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Cloud Computing Interoperability & The Amazon API Model

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Cloud Computing Interoperability & The Amazon API Model

Written by Jonathan Lambert on

A recent discussion on CloudForum pertains to the nature of what interoperable cloud computing platform might be. It's been a real debate in the community for long time about what and inter operable cloud API actually looks like.

From the market standpoint, it's been my experience that there are two basic types of customers: customers building data-driven systems that require an API, and customers looking for easy-to-use tools in value-added services. I'm sure there are others, and of course I'm leaving out providers, and sticking specifically to the types of customers that I've seen over the last year to year and a half in the cloud computing space, much of which has been around specific applications like Drupal, SOLR, etc.

So you have a huge early adopter crowd on Amazon's EC2, and while there is a huge variation, the high degree of technical complexity required to use it makes us a platform that is basically for the API crowd. A large number of startups have emerged that are bridging the gap between the API and the application and development environments that consumers and developers need to make better use of the Amazon cloud. There is a significant benefit in becoming the bridge between a platform as a service and the applications themselves, as well as the tools required for developers to make better use of their time and infrastructure.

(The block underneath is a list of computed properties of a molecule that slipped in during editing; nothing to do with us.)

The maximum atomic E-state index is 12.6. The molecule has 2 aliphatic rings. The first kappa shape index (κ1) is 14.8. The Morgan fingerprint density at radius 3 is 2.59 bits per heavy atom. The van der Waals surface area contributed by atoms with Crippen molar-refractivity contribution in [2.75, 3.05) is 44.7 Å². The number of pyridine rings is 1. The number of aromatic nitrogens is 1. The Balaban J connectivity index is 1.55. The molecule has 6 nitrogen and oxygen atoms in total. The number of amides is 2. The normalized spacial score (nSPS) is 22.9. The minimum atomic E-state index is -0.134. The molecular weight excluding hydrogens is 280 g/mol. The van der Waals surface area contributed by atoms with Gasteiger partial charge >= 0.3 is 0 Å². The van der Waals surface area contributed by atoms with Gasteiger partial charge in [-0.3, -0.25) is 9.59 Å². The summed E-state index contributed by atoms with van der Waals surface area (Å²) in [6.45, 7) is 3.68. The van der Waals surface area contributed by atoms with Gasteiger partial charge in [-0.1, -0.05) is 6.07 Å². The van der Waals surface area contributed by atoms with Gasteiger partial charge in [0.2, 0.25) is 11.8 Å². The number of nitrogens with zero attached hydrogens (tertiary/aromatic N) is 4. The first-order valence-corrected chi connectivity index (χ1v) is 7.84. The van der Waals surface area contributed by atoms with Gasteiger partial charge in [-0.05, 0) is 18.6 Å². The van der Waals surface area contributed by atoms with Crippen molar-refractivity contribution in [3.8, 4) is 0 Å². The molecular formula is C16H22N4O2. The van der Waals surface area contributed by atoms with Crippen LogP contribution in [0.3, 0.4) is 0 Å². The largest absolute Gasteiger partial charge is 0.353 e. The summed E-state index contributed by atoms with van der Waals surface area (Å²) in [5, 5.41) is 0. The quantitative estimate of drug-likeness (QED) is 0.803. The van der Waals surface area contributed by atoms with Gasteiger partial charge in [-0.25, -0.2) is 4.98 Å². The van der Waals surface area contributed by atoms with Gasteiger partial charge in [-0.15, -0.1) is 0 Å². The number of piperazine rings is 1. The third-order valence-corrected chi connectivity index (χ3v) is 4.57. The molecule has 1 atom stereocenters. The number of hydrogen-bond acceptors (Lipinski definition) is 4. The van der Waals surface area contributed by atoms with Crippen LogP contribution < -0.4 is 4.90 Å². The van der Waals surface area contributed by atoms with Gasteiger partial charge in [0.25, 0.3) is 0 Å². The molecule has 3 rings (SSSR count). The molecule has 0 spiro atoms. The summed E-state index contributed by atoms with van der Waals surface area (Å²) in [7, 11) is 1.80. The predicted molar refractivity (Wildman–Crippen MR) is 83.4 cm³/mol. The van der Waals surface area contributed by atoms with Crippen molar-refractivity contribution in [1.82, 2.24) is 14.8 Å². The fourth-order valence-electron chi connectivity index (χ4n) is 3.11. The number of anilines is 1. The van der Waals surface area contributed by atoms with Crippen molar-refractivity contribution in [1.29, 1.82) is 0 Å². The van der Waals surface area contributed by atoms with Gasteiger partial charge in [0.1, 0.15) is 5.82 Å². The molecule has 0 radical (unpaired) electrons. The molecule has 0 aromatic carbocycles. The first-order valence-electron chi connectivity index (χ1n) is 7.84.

But there is another crowd, and it's a larger audience overall. And that's the hosting market. The global hosting market is larger than most people in technology seem to understand. As one of the leaders of rack space was recently quoted to me is saying, "the market is so big that no one company will be able to dominate; there's going to be a lot of players, and a whole lot of fragmentation to serve customer needs." These customers are looking for API services, the API services do figure in their planning. The main driver from the customers I've talked to actually has to do with the ease of use, the management gets provided, as well as the reduction in development costs, but the number one consideration of all is the ability to get to steal insurance. Whether they have the traffic or not, they're looking into the future wondering whether not they can scale their platform out without downtime, and cloud provides vision of the hosting platform that can do just that. This seems to be the number one thing that's riding the purchasing decision for cloud computing conversion from hosting customers, so the equality of marketing as well as the quality of the systems and the ease of you use as well as the ecosystem, the value-added services that are provided, is going to be driving a significant market share of this conversion to cloud over the next couple of years. It's not something that can happen immediately, but it's a trend that's going to start, and Morgan is seeing more and more hosting customers looking at cloud in cloudlike systems in order to deploy their applications. It has this major benefit of being a vital or management costs compared to traditional infrastructure because you're not actually managing the servers. It also has the possibility of, because of the underlying commoditization of the virtualization systems, having " pricing benefits for scale."